GPS Engagement ring box

As I am now happily engaged, I’m now able to share the plans for the engagement ring box that I made. The idea was to have the box give a distance in metres to a location every time a button was pushed, and only to open at that point. The box gave no directions, just the distance. When it got close enough (I arbitrarily chose 20m) the box opened to show the ring (as well as a jumble of electronics). I am not writing this as an instruction guide, more of a list of design choices I made and my thoughts about them now I have completed and used the project. All of the code is here: (I started with one of the launchpad’s example programs, and never got around to changing the project name)

Stellaris Launchpad development board
U-blox PCI-5S PCIe GPS card
GPS antenna
Push button
Reed switch
3X AA batteries (lithium for improved power rating)
2X N-channel mosfets
Micro Servo
3D printed catch
Backlit HD44780 16X2 LCD
2X Hinges
6mm walnut wood panel

GPS functionality
I decided to use the PCI-5S card as it was the cheapest I could find. Although it seems like a PCIe card would be difficult or impossible to interface to, in fact it has readily accessible UART points on the card that are easy to solder too (see I paired it with a cheap ceramic patch antenna and it performed well. To configure the module, you simply connect it via serial to a windows PC, and use u-center (U-blox free software) to program it. I simply raised the baud rate a little (as received the baud rate was too low, and some NMEA data was being truncated). To do this, I used the uart_echo program that was an example stellaris project since I did not have a 3.3V compatible usb-serial cable. The NMEA is parsed with a simple state machine that parses latitude and longitude from the NMEA stream on every serial interrupt (see code).

Box construction
I wanted the box to look nice, so I decided to hand make it from some nice wood. I found a 100x457x6mm sheet of walnut on ebay relatively cheaply, and used almost all of it. I made it by cutting the four sides, adding dovetail joints to the sides with a cheap scalpel and gluing those together. When that was dry, I traced the inside twice onto more walnut for the lid and base. When these were cut and glued in place (to form a closed box), I sawed the box very carefully in two, being sure to cut through the centre of the dovetails. Hinges were then glued in place (there was not enough space for screws) inside the cutouts I had previously made.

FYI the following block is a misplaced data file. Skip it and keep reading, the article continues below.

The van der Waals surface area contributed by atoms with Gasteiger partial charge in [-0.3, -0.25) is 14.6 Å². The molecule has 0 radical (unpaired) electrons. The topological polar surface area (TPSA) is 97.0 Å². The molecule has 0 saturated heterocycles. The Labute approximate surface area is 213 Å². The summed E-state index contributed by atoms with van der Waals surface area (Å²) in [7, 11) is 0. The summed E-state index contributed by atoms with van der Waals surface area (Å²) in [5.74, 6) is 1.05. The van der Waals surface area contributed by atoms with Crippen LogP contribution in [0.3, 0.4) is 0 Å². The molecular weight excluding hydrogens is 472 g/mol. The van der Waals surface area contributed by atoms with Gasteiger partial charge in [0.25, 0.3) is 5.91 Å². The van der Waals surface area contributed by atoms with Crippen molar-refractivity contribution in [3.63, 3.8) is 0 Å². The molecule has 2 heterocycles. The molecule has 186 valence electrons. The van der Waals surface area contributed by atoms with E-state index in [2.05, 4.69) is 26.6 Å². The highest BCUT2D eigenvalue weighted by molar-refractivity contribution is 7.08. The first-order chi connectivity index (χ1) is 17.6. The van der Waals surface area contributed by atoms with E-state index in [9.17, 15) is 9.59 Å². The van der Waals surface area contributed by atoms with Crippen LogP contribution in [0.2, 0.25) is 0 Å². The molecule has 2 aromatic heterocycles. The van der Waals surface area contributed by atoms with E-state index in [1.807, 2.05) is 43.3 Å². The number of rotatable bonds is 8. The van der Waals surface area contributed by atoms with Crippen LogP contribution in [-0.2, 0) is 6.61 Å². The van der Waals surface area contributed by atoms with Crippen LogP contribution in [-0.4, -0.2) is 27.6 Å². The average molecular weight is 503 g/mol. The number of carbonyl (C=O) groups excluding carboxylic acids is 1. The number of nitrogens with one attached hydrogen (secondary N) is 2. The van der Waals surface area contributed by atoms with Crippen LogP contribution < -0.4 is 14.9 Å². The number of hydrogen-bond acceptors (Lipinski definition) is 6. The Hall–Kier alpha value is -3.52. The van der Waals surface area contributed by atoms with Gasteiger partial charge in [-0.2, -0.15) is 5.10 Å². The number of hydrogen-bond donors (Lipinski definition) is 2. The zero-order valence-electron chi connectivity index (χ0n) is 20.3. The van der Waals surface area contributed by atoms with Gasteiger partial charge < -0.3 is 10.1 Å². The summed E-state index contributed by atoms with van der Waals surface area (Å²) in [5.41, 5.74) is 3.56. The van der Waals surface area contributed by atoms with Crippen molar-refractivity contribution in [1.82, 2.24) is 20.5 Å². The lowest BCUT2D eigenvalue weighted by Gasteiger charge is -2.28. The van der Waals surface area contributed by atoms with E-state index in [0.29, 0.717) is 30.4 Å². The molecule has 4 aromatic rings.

I chose to cut the dovetails pins-first. There are a lot of extremely good youtube tutorials for this, so I won’t go in to much detail. The main thing to be careful with is that you should make the joint parts slightly (say 0.5mm-1mm) too long. This enables you to sand the finished joint flat without having to sand the entire panel away.

Power supply and use
As the box only needed to be on for a few hours at most, I decided to have the launchpad running constantly. The LDO regulator onboard normally goes 5.0V -> 3.3V. However, it was capable of operating from just the 4.5V of 3 AA batteries in series. I decided to use some energizer lithiums to ensure sufficient battery life, although I do not think this was really necessary. I needed to reduce standby current draw as much as possible, so the launchpad hibernates as often as possible, powering on only after the button is pressed. For the sake of speed, the GPS module was always connected to power, although that only needed 100mA. The servo and the LCD (due to the backlight) draw significant standby power, so I decided to switch the power to them on and off. I only had n-channel mosfets so decided to use them, even though using a p-channel high-side switch would have been much simpler. The LCD is driven by 3.3V, so it was enough to just push all the data inputs to 3.3V, then switch the mosfet off. In this manner, all LCD pins were at 3.3V, so there was no relative potential between any of them. The servo is driven by the batteries’ ~4.5V. I used the nasty hack of hoping the servo could deal with the -1.2V applied to it’s input pin compared to its power and ground pins. I used a large series resistor, and it worked, though if I did it again I would just use a p-channel mosfet to be safer.